According to the analytics firm Marketshare Partners, more than one-third of U.S. companies will set up guidelines and metrics to prove accountability.
Apparently marketers and agencies are having difficulty in finding metrics to justify dollars spent on campaigns.
How difficult can it be really?
Agency produces a commercial for a marketer for half a million. Before the commercial runs on the digital platform, both marketer and agency agree that the longer that viewers are engaged in the commercial, the more value the commercial offers the marketer. Hence, the more the marketer will pay the agency for creating the commercial.
If it’s a sixty-second spot, the marketer receives more value if 58 seconds are watched (on average) rather than just 10 seconds.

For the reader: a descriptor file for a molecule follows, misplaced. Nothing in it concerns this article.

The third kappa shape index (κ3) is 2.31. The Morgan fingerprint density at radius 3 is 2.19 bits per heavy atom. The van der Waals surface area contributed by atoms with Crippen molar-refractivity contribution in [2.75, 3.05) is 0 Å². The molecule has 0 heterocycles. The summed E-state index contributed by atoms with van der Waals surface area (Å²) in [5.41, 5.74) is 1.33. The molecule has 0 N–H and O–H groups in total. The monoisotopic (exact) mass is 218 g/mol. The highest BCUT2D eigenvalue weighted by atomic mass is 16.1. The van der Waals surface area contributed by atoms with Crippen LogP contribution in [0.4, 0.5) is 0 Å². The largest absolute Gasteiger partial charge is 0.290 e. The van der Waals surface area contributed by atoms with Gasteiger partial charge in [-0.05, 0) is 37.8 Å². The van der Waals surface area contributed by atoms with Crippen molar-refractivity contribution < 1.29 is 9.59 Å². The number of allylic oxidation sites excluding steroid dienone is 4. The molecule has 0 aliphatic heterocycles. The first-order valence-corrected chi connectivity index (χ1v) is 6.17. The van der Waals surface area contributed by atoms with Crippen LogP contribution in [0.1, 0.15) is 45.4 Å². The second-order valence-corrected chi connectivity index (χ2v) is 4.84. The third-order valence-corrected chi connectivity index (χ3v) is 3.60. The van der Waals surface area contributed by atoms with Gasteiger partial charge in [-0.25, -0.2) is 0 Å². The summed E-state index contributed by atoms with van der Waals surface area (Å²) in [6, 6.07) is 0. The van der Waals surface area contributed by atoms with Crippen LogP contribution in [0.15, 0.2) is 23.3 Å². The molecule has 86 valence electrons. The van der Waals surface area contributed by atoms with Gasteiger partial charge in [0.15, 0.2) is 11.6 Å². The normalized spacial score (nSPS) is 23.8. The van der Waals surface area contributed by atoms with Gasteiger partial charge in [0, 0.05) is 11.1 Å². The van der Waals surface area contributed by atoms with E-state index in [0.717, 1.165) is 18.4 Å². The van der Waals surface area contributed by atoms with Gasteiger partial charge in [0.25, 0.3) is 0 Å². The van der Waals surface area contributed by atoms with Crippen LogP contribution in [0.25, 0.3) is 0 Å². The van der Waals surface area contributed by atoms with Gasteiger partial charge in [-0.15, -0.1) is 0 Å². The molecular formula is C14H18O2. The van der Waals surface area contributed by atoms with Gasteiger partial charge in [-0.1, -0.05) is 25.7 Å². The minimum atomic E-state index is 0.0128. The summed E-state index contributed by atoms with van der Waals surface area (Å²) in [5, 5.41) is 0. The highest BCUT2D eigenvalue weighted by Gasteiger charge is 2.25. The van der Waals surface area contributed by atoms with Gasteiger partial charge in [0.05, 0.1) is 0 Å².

If the commercial offers more value to the marketer, then the marketer should, in turn, pay their agency more for a job well done. The opposite should also hold true.
That's the definition of accountability.
The scale can slide, second-by-second. It’s called Second-by-Second Compensation.
Everyone talks about engagement as if it is a media issue. Scanscout, for instance, has created a cost-per-engagement (CPE) method for measuring ads run on the digital platform. If a viewer clicks on a commercial to watch it, it is considered engagement.
Engagement is impossible without a time element to it. A sixty-second engagement offers an advertiser more value than a three-second engagement. Scanscout’s CPE model has nothing to do with view duration.
It’s really just a cost-per-click model called by a different name.
As we said before, engagement is more of a creative issue than it is a media issue. The job of media is to expose viewers to the message. The job of creative is to engage the viewer in the message.
Both can be measured. Both can be monetized.
So why are marketers having so much trouble with accountability?